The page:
On Friday, July 23, Stephensons Auctioneers
of Southampton (suburban Philadelphia), Pa., will conduct the 2021 edition of its popular Mid-Summer Trains & Toys Auction, featuring antique and vintage items from collections and estates through the Mid-Atlantic region. The sale will take place at the companys spacious Bucks County gallery, with remote bidding available via phone or live online through LiveAuctioneers.
A featured attraction of the 333-lot sale is a single-owner collection of factory-boxed HO-gauge brass loco/tenders and train cars with a timeline spanning the 1970s through 2000s. Most of the plastic-wrapped original boxes have never been opened, allowing the trains to remain in pristine condition for decades. There are many examples by the Korean manufacturers Samhongsa and Ajin Precision, a firm based in Seoul that produced high-quality sets for Overland Models Inc., of Muncie, Indiana.
The Ajin brass trains are especially desirable because they are unpainted, said Cindy Stephenson, owner of Stephensons Auctioneers. The collector showed great foresight in keeping each of his acquisitions in absolutely original, untouched condition. Most of the Korean train lots are expected to sell in the $100-$300 price range, with a few estimated slightly higher.
A sought-after 1930s Ives wind-up train set #1590 consists of a sheet metal 0-4-0 steam locomotive with an Ives RR Lines tin-litho tender and three Pullman cars. Housed in its original factory box, is it estimated at $300-$600.
An even earlier production is the 1920s Hafner wind-up Sunshine Special tin-litho train set with extra accessories. Hafner Manufacturing Company of Chicago was established by William Hafner, the co-founder of another revered brand, American Flyer. Hafner Manufacturing was in business from 1914 to 1951 and was known for its clockwork-powered O-gauge trains. The boxed Sunshine Special entered in Stephensons sale is estimated at $200-$400.
The most famous of all American toy train companies, Lionel, is well represented in the sale with dozens of entries dating from the 1920s onward. In addition to train sets, there are mid-20th-century transformers, individual cars, track, and a few train stations. Three 1930s Stephen Girard Series Lionel standard-gauge passenger cars, finished in pistachio green with yellow and trimmed in brass, are accompanied by their original factory boxes. The trio consists of a #424 Liberty Bell Coach, a #425 Stephen Girard Coach, and a #426 Coral Isle Observation Car. The lot estimate is $1,200-$2,000. A pre-World War II Lionel Lines standard-gauge Waiting Room in very good condition carries a $100-$200 estimate, while a prized 1963 Sears-exclusive Lionel O-27 train set #19434 in its original set box is estimated at $500-$1,000.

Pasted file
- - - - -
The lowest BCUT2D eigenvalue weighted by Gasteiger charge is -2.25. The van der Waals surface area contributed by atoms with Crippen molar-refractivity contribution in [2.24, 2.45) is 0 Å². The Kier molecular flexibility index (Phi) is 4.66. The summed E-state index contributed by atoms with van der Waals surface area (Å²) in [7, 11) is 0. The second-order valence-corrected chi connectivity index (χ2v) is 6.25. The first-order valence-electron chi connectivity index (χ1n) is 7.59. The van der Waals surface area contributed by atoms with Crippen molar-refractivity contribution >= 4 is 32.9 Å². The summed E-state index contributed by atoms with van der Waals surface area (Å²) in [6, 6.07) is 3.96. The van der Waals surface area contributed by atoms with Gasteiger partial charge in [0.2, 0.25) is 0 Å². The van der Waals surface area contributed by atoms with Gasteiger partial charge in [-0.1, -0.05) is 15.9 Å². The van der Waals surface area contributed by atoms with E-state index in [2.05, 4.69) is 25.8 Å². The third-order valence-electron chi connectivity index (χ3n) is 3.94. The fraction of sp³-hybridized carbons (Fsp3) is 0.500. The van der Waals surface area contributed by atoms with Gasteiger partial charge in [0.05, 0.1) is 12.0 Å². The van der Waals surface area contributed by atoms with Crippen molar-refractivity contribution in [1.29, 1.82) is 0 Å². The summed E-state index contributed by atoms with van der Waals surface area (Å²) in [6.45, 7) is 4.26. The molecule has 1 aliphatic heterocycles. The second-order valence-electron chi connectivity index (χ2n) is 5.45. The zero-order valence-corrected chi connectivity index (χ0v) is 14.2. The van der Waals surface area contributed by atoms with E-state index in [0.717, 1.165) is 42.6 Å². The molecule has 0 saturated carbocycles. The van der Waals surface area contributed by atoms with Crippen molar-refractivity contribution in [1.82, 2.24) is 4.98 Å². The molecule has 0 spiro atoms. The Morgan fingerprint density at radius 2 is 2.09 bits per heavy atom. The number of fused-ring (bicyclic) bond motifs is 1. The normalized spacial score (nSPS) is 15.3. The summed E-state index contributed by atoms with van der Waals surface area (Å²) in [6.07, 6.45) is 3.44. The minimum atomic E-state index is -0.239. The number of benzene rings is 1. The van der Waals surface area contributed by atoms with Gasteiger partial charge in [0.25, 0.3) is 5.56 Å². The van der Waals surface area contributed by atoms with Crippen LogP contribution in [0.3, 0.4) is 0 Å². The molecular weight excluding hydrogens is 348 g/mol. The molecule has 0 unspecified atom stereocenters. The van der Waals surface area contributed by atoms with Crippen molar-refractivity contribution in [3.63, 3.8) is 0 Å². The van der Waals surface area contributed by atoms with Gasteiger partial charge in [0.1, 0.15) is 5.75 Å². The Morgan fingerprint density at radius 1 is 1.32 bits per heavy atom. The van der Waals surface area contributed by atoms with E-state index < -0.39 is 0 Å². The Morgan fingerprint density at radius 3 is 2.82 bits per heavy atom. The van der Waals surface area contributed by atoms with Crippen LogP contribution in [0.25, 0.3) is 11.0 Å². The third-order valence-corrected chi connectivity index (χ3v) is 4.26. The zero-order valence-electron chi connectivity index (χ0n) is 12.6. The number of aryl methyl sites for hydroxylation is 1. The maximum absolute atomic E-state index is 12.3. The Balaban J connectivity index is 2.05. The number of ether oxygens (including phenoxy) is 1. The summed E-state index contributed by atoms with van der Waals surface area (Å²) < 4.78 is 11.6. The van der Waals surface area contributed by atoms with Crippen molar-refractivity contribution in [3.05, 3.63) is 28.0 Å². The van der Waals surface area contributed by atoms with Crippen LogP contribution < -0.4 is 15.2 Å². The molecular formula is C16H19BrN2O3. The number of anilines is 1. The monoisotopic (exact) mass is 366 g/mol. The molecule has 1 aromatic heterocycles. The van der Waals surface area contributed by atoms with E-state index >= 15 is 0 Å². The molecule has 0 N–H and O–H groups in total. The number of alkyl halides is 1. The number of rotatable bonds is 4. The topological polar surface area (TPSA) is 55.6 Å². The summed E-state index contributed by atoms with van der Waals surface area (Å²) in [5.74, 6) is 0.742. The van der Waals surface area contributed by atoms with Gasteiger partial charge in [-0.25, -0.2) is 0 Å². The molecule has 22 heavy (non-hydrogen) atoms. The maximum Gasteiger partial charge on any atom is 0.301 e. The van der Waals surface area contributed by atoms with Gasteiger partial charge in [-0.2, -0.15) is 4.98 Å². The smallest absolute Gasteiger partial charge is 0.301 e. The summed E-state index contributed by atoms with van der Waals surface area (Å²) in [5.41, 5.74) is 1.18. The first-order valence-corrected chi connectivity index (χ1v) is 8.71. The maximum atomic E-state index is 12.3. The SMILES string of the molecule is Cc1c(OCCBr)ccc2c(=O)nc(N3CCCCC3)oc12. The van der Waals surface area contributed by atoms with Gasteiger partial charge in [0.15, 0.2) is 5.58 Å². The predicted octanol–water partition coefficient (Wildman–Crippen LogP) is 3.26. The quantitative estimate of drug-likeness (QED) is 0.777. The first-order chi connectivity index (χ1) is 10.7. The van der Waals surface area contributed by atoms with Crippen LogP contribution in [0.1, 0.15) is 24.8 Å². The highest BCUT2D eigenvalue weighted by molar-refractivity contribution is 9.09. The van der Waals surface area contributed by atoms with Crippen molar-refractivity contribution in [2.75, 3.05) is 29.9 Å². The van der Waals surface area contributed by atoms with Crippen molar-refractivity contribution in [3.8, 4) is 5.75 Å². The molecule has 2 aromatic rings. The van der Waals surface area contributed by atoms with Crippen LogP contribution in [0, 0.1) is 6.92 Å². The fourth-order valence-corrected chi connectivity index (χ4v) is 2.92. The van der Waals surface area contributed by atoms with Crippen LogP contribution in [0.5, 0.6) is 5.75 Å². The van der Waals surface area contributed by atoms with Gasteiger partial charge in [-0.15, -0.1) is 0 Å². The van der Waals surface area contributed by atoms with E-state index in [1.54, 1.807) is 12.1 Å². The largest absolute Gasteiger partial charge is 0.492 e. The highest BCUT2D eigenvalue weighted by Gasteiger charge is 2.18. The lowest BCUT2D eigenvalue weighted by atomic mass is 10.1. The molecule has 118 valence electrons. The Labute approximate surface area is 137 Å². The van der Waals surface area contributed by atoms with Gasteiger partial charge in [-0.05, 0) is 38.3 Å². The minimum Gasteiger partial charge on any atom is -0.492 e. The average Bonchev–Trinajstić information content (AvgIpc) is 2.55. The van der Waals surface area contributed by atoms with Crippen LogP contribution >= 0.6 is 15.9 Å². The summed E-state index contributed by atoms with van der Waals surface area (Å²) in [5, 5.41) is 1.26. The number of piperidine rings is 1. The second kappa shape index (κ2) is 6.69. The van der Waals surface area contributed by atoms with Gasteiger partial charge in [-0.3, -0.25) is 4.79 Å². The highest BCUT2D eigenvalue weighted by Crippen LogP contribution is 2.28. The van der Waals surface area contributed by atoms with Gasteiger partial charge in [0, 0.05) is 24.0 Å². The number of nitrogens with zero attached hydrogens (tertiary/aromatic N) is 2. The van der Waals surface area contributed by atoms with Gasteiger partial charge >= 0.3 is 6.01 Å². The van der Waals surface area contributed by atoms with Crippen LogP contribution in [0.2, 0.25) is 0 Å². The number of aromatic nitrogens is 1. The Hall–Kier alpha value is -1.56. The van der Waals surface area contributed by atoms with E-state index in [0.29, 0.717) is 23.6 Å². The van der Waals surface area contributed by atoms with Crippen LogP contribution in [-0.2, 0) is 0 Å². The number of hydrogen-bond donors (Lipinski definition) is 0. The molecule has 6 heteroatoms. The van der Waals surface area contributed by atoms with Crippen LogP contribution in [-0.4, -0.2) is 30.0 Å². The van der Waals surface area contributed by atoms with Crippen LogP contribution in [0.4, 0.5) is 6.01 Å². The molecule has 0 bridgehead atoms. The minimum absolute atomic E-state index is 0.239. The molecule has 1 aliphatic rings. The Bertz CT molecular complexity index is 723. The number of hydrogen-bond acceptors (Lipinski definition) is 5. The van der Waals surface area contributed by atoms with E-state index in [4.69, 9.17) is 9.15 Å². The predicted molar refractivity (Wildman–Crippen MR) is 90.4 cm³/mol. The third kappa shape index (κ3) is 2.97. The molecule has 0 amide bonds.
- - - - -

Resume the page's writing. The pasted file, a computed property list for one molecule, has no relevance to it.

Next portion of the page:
Other coveted toys from the postwar era include a 1960s Aurora Thunderjet set #SCA-49-95013-1909. A deluxe version with four cars, track, a powerpack, controllers and more, it comes in its original set box with interior boxes and is estimated at $200-$400. Among the GI Joe toys are action figures with clothes, a Battle Figure Collectors Case ($125-$250), various vehicles and accessories. A 1970s G.I. Joe Fantastic Freefall set is filled with military goodies, starting with two dressed Joe action figures one in an orange freefall jumpsuit and the other in camo gear. Dozens of accessories are compartmentalized in the sturdy footlocker. Auction estimate: $125-$250
The sale also features Tonka and Buddy L trucks, 18 lots of antique and vintage marbles (including sulphides); a few European wind-ups including a 1920s Lehmann tin beetle and 1930s Schuco violin player, each $125-$250; a flashy pair of 1950s working cap guns in a studded, faux-jeweled holster, $200-$400; and Disney collectibles. Additionally, there are toy soldier sets, and a diorama containing 50+ Third Reich soldiers, accessories and vehicles, $150-$300.